How to Talk about Stress & Overwork

Do you feel like you don’t know whether you’re coming or going? Have you been stressed out lately? Read on to know how to talk about these things in English. The vocabulary we’re about to teach you will help you describe your situation vividly so that your listeners or readers know exactly what’s going on and how you feel. 

  • I don’t know whether I’m coming or going – I’m unable to think clearly or decide what to do because there are so many things to deal with (for more daily life English vocabulary, read our post)
  • Stressed out = stressed
Emily: I’m under a lot of pressure! My work is stressful and I really need to find a good way to de-stress. My mom says that if I don’t, I might get some stress-related illness, which is the last thing I need. I don’t want to suffer burn-out or a nervous breakdown, so I’m going to look for a new job and start practicing meditation. 
Mike: The other day my friend advised me to see a stress counsellor. But I don’t think it’s a good idea. Well, there are some stress factors, like heavy workloads and home-work imbalance. But I think I can manage the stress on my own. I just need some downtime
Christina: I’ve got some stress symptoms that really concern me. For example, I’ve started suffering from insomnia. I toss and turn at night, and I just can’t fall asleep, even though I feel tired. Perhaps, I need to learn to handle stress better, so that I can enjoy life again.
  • To be under pressure = to be under stress 
  • To de-stress – to reduce stress
  • Stress-related illness – illness caused by stress
  • Burn-out – being ill or unable to continue working because you have worked too hard (the verb is to burn out, you can also burn yourself out)
  • A nervous breakdown – a period of mental illness that results in anxiety, difficulty in sleeping and thinking clearly, a loss of confidence and hope, and a feeling of great sadness
  • A stress counsellor – someone who advises stress sufferers
  • A stress factor – something that causes stress = stressor
  • A heavy workload – a great amount of work to be done
  • Home-work imbalance – not enough time for family, personal interests, etc.
  • To manage stress = to handle stress 
  • Downtime – the time when you relax and don’t do a lot
  • A stress symptom – a sign that someone is under stress
  • To toss and turn – to turn a lot in bed, especially because you can’t sleep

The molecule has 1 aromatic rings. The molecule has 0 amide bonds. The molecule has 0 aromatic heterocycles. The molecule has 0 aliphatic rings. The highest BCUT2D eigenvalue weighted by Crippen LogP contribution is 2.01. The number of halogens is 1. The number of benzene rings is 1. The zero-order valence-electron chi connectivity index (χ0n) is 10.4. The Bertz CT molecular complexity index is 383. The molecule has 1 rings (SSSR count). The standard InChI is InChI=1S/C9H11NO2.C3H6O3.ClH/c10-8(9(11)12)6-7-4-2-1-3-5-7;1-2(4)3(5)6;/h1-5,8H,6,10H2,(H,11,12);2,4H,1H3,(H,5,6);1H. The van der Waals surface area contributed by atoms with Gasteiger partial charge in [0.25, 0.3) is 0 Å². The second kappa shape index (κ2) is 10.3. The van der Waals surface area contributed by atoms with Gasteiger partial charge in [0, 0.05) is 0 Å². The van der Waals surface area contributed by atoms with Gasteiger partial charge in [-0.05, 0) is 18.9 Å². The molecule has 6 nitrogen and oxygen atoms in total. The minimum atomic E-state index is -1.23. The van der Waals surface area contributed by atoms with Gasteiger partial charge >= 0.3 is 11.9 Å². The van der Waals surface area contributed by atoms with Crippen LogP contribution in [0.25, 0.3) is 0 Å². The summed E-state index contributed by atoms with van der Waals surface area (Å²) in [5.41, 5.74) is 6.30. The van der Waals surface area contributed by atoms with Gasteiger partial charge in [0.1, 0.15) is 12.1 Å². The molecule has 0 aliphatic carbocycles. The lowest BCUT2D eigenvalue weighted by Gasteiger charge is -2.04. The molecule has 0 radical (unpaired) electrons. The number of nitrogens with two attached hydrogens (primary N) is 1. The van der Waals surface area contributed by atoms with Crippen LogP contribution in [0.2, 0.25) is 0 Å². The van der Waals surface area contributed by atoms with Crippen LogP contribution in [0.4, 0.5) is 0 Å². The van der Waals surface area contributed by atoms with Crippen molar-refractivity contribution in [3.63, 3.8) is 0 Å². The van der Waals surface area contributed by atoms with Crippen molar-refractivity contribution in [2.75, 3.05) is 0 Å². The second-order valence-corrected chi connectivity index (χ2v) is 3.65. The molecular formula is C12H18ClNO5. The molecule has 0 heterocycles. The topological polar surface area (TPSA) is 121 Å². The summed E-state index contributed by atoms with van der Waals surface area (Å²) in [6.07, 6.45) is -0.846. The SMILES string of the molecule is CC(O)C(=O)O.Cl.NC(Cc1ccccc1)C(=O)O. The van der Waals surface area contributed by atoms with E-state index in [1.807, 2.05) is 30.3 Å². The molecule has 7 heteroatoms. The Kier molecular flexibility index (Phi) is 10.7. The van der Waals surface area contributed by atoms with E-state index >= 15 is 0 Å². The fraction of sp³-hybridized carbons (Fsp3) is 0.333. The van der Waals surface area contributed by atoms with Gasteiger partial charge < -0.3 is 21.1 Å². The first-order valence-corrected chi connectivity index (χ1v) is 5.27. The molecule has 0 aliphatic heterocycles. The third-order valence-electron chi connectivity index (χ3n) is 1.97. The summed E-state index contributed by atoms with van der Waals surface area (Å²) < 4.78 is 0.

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I need some downtime!

OVERWORK 

Overwork is more work than is good for you, and it’s little wonder it causes a great deal of stress:

John: I know that a little stress is something that keeps you on your toes, but I run in emergency mode almost constantly. The fact is, I’ve had too much on my plate recently, and my boss won’t cut me any slack. I’m swamped, and even though I hate to leave my team in the lurch, I find it hard to cope with the problem, especially in the face of a tight deadline. I must admit I’m not a stress-hardy guy. 

  • To keep someone on their toes – to help someone stay alert and ready for anything
  • To run in emergency mode – to live/work being super stressed over sth.
  • To have too much on one’s plate – to be too busy = to be swamped
  • To cut someone some slack – to be less strict with someone (slack is the fact that a rope is loose)
  • To leave someone in the lurch – to leave someone in a difficult situation without helping them (lurch is a sudden feeling of being excited or upset)
  • Stress-hardy = stress resistant

Michelle: I’m afraid to tell my boss I’m frazzled and overworked because he might get angry and fire me instead of taking a thing or two off my plate. But the stress is taking a heavy toll on my health and rocking my sense of purpose. Of course, it’s impossible to eliminate it from our life, but when we start to crumble when work demands escalate, it’s time we should share the problem with someone, isn’t it? So, I’m going to talk to my boss and I hope he’ll be understanding. 

  • Frazzled – extremely tired, annoyed, and unable to deal with things
  • To take a toll on sb./sth. – to harm or damage someone or something, especially in a gradual way
  • To crumble – to stop resisting/trying to win or being unable to cope with sth.
  • To escalate – to become worse

Max: Some people thrive under pressure, while others find it extremely hard to stay collected under stress. How can we roll with life’s punches, always feel centered, even when snowed under? Perhaps, we should learn to take it one day at a time and persevere through challenges. We need to make sure stress doesn’t knock us off course and we take it in stride. And we need to fight our negative thoughts because stress feeds on them!

  • To thrive under pressure – to be more effective under pressure than when not stressed
  • Collected – able to control your nervous and confused feelings
  • To roll with punches – to change the way you do things so that you are not seriously affected by difficulties you experience
  • Centered – sensible, calm and confident
  • Snowed under – with too much work to deal with
  • To take it one day at a time = to take each day as it comes (read more about it in this post
  • To persevere – to continue trying to achieve something difficult
  • To take something in stride – to cope with something calmly, without interrupting one’s normal routine

On this note, let us wish you to always be cool, calm and collected in the face of any problem! Remember not to spread yourself too thin! (don’t try to do too many things at the same time – you won’t be able to give enough time or attention to any of them)